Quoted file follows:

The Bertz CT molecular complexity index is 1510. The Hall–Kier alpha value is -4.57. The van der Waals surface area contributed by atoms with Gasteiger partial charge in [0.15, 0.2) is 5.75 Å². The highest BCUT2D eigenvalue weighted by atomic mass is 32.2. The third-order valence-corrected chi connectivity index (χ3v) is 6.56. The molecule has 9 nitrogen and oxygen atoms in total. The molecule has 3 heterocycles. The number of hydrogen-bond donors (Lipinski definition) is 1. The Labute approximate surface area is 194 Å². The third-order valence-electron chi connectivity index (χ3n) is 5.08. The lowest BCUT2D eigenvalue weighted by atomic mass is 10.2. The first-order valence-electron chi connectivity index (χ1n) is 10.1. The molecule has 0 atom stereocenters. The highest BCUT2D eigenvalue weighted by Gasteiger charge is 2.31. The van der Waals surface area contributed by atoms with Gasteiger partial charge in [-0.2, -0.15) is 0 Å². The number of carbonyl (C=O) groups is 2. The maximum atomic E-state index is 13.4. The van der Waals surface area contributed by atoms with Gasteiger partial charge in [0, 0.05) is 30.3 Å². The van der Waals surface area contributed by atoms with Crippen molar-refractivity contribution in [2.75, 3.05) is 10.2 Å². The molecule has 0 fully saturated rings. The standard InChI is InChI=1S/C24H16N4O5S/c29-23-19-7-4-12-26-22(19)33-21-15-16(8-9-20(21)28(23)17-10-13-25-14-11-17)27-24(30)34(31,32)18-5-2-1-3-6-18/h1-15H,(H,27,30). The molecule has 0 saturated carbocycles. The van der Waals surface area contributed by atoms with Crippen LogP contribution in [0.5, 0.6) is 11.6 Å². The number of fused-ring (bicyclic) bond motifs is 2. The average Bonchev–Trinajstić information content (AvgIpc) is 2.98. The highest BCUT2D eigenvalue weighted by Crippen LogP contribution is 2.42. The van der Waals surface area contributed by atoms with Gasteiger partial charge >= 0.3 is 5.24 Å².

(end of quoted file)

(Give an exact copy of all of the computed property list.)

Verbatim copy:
The Bertz CT molecular complexity index is 1510. The Hall–Kier alpha value is -4.57. The van der Waals surface area contributed by atoms with Gasteiger partial charge in [0.15, 0.2) is 5.75 Å². The highest BCUT2D eigenvalue weighted by atomic mass is 32.2. The third-order valence-corrected chi connectivity index (χ3v) is 6.56. The molecule has 9 nitrogen and oxygen atoms in total. The molecule has 3 heterocycles. The number of hydrogen-bond donors (Lipinski definition) is 1. The Labute approximate surface area is 194 Å². The third-order valence-electron chi connectivity index (χ3n) is 5.08. The lowest BCUT2D eigenvalue weighted by atomic mass is 10.2. The first-order valence-electron chi connectivity index (χ1n) is 10.1. The molecule has 0 atom stereocenters. The highest BCUT2D eigenvalue weighted by Gasteiger charge is 2.31. The van der Waals surface area contributed by atoms with Gasteiger partial charge in [-0.2, -0.15) is 0 Å². The number of carbonyl (C=O) groups is 2. The maximum atomic E-state index is 13.4. The van der Waals surface area contributed by atoms with Gasteiger partial charge in [0, 0.05) is 30.3 Å². The van der Waals surface area contributed by atoms with Crippen molar-refractivity contribution in [2.75, 3.05) is 10.2 Å². The molecule has 0 fully saturated rings. The standard InChI is InChI=1S/C24H16N4O5S/c29-23-19-7-4-12-26-22(19)33-21-15-16(8-9-20(21)28(23)17-10-13-25-14-11-17)27-24(30)34(31,32)18-5-2-1-3-6-18/h1-15H,(H,27,30). The molecule has 0 saturated carbocycles. The van der Waals surface area contributed by atoms with Crippen LogP contribution in [0.5, 0.6) is 11.6 Å². The number of fused-ring (bicyclic) bond motifs is 2. The average Bonchev–Trinajstić information content (AvgIpc) is 2.98. The highest BCUT2D eigenvalue weighted by Crippen LogP contribution is 2.42. The van der Waals surface area contributed by atoms with Gasteiger partial charge >= 0.3 is 5.24 Å².